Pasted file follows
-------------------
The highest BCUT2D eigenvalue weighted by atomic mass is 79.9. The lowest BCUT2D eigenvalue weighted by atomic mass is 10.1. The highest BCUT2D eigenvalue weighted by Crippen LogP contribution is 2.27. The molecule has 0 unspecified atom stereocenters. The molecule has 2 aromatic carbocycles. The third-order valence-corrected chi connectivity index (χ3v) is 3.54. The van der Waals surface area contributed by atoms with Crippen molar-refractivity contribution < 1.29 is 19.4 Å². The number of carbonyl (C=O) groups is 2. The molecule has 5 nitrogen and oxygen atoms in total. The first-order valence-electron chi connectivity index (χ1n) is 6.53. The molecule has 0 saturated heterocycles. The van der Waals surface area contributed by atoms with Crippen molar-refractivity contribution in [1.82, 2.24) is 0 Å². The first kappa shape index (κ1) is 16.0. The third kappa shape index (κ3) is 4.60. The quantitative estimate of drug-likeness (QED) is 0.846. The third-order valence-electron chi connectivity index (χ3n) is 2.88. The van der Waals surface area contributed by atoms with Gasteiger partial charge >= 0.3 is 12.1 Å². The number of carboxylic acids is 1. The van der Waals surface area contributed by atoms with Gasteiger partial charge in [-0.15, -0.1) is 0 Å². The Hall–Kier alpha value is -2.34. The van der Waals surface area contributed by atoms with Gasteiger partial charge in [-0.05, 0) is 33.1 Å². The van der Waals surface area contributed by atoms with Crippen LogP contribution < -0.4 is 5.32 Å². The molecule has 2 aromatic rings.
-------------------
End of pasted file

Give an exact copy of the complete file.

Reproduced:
The highest BCUT2D eigenvalue weighted by atomic mass is 79.9. The lowest BCUT2D eigenvalue weighted by atomic mass is 10.1. The highest BCUT2D eigenvalue weighted by Crippen LogP contribution is 2.27. The molecule has 0 unspecified atom stereocenters. The molecule has 2 aromatic carbocycles. The third-order valence-corrected chi connectivity index (χ3v) is 3.54. The van der Waals surface area contributed by atoms with Crippen molar-refractivity contribution < 1.29 is 19.4 Å². The number of carbonyl (C=O) groups is 2. The molecule has 5 nitrogen and oxygen atoms in total. The first-order valence-electron chi connectivity index (χ1n) is 6.53. The molecule has 0 saturated heterocycles. The van der Waals surface area contributed by atoms with Crippen molar-refractivity contribution in [1.82, 2.24) is 0 Å². The first kappa shape index (κ1) is 16.0. The third kappa shape index (κ3) is 4.60. The quantitative estimate of drug-likeness (QED) is 0.846. The third-order valence-electron chi connectivity index (χ3n) is 2.88. The van der Waals surface area contributed by atoms with Gasteiger partial charge >= 0.3 is 12.1 Å². The number of carboxylic acids is 1. The van der Waals surface area contributed by atoms with Gasteiger partial charge in [-0.15, -0.1) is 0 Å². The Hall–Kier alpha value is -2.34. The van der Waals surface area contributed by atoms with Gasteiger partial charge in [-0.05, 0) is 33.1 Å². The van der Waals surface area contributed by atoms with Crippen LogP contribution < -0.4 is 5.32 Å². The molecule has 2 aromatic rings.